Bartenders: $9.55 per hour
Food servers: $9.38 per hour
Hotel and resort desk clerks: $9.34 per hour
Dining room attendants and bartenders: $8.97 per hour
Waiters and waitresses: $8.85 per hour
Maids and housekeeping cleaning staff: $8.75 per hour
Gaming dealers: $7.29 per hour
Resort Management Pay
According to Payscale.com, out of 7,306 resort hotel managers, the following is the average salary range to be expected:
General Manager, Hotel: $50,165 per year
Assistant General Manager, Hotel: $35,623 per year
Hotel Manager: $40,545 per year
Guest Services Manager, Hotel: $36,287 per year
Shift Manager, Hotel Front Desk: $35,215 per year
Resort Manager: $50,005 per year
Managers at resort hotels also receive great benefits including dental and medical, with free housing and meals only offered at certain resorts.
Comparing Hotel Compensation from 2 Resorts
Let's take a look at 2 popular resort hotels in the United States, the Kahala Hotel and Resort in Honolulu, Hawaii and the Starwood Hotels and Resorts group with establishments worldwide, including The Sheraton and St Regis, to find out the average salaries and wages that they are paying their staff. These figures are taken from Glassdoor.com and cover various different resort hotel jobs.
Security Officer: $15 - $16 per hour
Japanese Guest Services Assistant Manager: $39,000 - $41,000 per year
Director of Food and Beverage: $87,000 - $93,000 per year
Asia/Group Coordinator: $39,000 - $42,000 per year
Assistant Hotel Manager: $38,000 - $41,000 per year
Japanese Guest Service Manager/SPA Supervisor: $31,000 - $34,000 per year
Housekeeping Manager: $36,000 - $38,000 per year
Banquet Manager: $46,000 - $50,000 per year
Asia/Group Sales Coordinator: $39,000 - $43,000 per year
Starwood Hotels and Resorts
Front Desk Agent: $9 - $14 per hour
Sales Manager: $43,000 - $70,000 per year
Front Desk Manager: $32,000 - $50,000 per year
Hotel Front Desk Manager: $35,000 - $46,000 per year
Front Desk: $9 - $12 per hour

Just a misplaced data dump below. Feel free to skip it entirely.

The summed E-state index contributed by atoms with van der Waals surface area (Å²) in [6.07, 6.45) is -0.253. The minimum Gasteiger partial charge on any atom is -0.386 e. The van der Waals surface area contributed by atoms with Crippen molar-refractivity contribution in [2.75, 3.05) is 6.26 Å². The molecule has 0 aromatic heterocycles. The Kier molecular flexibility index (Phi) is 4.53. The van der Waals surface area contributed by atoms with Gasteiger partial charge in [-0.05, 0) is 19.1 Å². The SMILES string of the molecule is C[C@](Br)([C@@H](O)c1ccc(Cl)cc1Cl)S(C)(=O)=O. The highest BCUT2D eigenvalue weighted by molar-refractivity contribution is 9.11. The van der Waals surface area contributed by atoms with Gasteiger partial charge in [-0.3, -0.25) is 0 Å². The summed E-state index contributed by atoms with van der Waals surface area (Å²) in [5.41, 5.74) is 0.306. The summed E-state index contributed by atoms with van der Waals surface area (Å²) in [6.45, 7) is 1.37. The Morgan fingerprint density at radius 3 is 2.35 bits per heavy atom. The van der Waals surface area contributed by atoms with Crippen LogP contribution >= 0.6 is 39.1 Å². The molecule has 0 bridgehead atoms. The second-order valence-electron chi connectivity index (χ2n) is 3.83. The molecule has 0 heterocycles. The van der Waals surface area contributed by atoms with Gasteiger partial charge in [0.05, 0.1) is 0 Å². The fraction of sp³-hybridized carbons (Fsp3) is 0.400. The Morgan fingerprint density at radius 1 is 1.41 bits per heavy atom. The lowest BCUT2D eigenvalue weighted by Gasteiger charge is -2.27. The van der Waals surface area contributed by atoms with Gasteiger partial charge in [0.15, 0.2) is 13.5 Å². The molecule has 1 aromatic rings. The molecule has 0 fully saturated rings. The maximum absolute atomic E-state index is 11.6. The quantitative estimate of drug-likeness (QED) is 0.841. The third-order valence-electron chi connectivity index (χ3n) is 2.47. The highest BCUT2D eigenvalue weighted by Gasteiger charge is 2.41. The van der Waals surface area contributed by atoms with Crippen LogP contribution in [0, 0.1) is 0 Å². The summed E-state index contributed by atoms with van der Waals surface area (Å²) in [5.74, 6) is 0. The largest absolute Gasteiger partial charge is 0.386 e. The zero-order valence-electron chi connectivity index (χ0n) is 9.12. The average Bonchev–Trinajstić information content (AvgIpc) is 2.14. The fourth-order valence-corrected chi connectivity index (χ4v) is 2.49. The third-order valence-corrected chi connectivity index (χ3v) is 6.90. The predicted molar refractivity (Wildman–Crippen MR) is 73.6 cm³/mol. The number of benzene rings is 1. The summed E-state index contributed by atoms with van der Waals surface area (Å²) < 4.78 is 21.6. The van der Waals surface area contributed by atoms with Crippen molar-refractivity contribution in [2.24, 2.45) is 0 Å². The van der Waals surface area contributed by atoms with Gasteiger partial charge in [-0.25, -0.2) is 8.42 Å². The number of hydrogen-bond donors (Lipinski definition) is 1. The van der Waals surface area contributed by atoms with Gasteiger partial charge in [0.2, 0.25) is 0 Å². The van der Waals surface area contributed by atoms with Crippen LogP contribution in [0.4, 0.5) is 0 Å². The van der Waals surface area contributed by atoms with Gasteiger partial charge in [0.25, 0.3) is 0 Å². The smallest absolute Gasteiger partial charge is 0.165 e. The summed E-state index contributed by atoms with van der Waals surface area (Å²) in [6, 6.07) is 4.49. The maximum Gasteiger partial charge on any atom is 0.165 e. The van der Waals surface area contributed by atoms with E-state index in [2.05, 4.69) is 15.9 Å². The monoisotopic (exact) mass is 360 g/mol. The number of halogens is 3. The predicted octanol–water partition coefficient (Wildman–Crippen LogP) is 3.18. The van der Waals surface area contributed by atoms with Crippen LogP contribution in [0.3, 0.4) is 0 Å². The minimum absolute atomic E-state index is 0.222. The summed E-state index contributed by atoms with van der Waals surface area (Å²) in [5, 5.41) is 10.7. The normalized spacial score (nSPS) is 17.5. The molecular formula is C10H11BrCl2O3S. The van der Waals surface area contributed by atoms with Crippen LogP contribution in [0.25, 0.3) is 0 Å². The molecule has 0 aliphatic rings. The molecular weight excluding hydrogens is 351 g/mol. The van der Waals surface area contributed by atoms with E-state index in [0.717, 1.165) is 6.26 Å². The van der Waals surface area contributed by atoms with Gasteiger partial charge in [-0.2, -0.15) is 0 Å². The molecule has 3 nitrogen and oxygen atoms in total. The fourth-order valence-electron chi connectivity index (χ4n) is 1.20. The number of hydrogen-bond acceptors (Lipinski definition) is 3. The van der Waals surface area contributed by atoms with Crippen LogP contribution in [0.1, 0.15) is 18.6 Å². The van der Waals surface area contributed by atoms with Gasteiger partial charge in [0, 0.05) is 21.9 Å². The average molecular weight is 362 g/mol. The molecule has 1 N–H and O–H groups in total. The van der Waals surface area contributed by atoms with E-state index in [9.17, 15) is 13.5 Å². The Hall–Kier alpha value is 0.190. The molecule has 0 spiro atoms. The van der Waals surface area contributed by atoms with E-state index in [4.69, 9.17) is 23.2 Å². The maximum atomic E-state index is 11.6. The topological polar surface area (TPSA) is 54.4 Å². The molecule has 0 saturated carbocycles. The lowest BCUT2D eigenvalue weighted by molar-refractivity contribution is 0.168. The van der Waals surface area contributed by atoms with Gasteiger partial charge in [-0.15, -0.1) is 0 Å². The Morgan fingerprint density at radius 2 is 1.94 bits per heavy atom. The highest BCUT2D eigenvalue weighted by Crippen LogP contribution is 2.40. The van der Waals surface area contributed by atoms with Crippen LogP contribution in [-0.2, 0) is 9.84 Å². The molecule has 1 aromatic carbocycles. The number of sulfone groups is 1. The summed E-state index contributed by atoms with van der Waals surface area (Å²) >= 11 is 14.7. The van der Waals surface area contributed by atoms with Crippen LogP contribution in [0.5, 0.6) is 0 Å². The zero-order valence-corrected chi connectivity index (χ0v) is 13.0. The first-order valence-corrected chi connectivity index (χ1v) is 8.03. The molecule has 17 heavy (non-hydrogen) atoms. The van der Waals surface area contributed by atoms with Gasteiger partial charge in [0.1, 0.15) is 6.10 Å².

Revenue Manager: $49,000 - $60,000 per year
Front Desk Supervisor: $12 - $15 per hour
Director: $89,000 - $124,000 per year
Manager, Systems Development: $85,000 - $90,000 per year
Restaurant Manager: $35,000 - $52,000 per year
To get any resort hotel ob, there are varying amounts of experience that one needs. The experience ranges from no experience at all to years of experience at the more prestigious hotel chains. The experience required is also dependant on what type of resort job you are interested in applying for.
The lower paying jobs generally do not require any previous experience and training is provided on the job. These jobs are normally seasonal with new staff being hired on a regular basis. These are the ideal jobs to get if you want to gain more experience and work your way up the ladder to the higher paying hospitality jobs.
Managerial positions usually require some level of experience and managers, directors, and executives have usually worked at the resort before in other lower level positions before being promoted. There is a fairly good hierarchy in place for most resort jobs and promotions are easy to come by for those interested in working full time, or for seasonal workers who return to the same resort year after year.
Experience can open up other possibilities in better resorts or give you the chance to be employed by cruise line companies who often have land based resorts that their cruise ships lead passengers to. Most cruise lines require 1 to 3 years of previous hospitality experience before they will hire you, except for the lowest paying positions such as dishwasher or linen porter.
The amount of experience you have will dictate the pay you receive and usually those with the most experience in any of the jobs will subsequently be given the head or executive position in their department. This does not necessarily have to be a designated position, but could be created for someone who stands out from the rest of the staff within in the same area of employment.
As job turnover is generally high in resorts, there is often a need to create positions on a continuous basis as the hotel deems necessary. Additionally, during peak seasons, resort hotels and theme parks will hire more staff to cope with the excess of visitors, so employment rates and job positions remain fairly flexible, depending on the demand.
- Minimum wage pay for entry level workers
- Hotel and resort Directors and managers can earn over $100,000 annually
- The highest paying hotel and resort jobs are to be found in Orlando, Florida and Las Vegas, Nevada